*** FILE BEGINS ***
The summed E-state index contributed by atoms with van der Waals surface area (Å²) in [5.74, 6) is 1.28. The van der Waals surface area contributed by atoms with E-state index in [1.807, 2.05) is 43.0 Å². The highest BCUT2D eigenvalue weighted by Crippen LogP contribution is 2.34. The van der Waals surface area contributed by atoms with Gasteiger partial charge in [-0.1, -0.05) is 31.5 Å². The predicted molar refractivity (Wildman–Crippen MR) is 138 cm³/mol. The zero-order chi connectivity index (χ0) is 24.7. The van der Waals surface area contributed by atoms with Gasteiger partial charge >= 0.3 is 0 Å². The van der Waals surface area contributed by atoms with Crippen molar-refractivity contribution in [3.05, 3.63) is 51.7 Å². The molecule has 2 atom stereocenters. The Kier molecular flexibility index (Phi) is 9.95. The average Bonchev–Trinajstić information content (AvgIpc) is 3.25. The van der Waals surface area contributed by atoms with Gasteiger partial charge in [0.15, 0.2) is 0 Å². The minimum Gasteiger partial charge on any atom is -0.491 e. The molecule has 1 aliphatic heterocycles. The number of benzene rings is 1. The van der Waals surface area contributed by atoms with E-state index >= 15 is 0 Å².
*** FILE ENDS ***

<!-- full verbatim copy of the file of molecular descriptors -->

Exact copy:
The summed E-state index contributed by atoms with van der Waals surface area (Å²) in [5.74, 6) is 1.28. The van der Waals surface area contributed by atoms with E-state index in [1.807, 2.05) is 43.0 Å². The highest BCUT2D eigenvalue weighted by Crippen LogP contribution is 2.34. The van der Waals surface area contributed by atoms with Gasteiger partial charge in [-0.1, -0.05) is 31.5 Å². The predicted molar refractivity (Wildman–Crippen MR) is 138 cm³/mol. The zero-order chi connectivity index (χ0) is 24.7. The van der Waals surface area contributed by atoms with Gasteiger partial charge >= 0.3 is 0 Å². The van der Waals surface area contributed by atoms with Crippen molar-refractivity contribution in [3.05, 3.63) is 51.7 Å². The molecule has 2 atom stereocenters. The Kier molecular flexibility index (Phi) is 9.95. The average Bonchev–Trinajstić information content (AvgIpc) is 3.25. The van der Waals surface area contributed by atoms with Gasteiger partial charge in [0.15, 0.2) is 0 Å². The minimum Gasteiger partial charge on any atom is -0.491 e. The molecule has 1 aliphatic heterocycles. The number of benzene rings is 1. The van der Waals surface area contributed by atoms with E-state index >= 15 is 0 Å².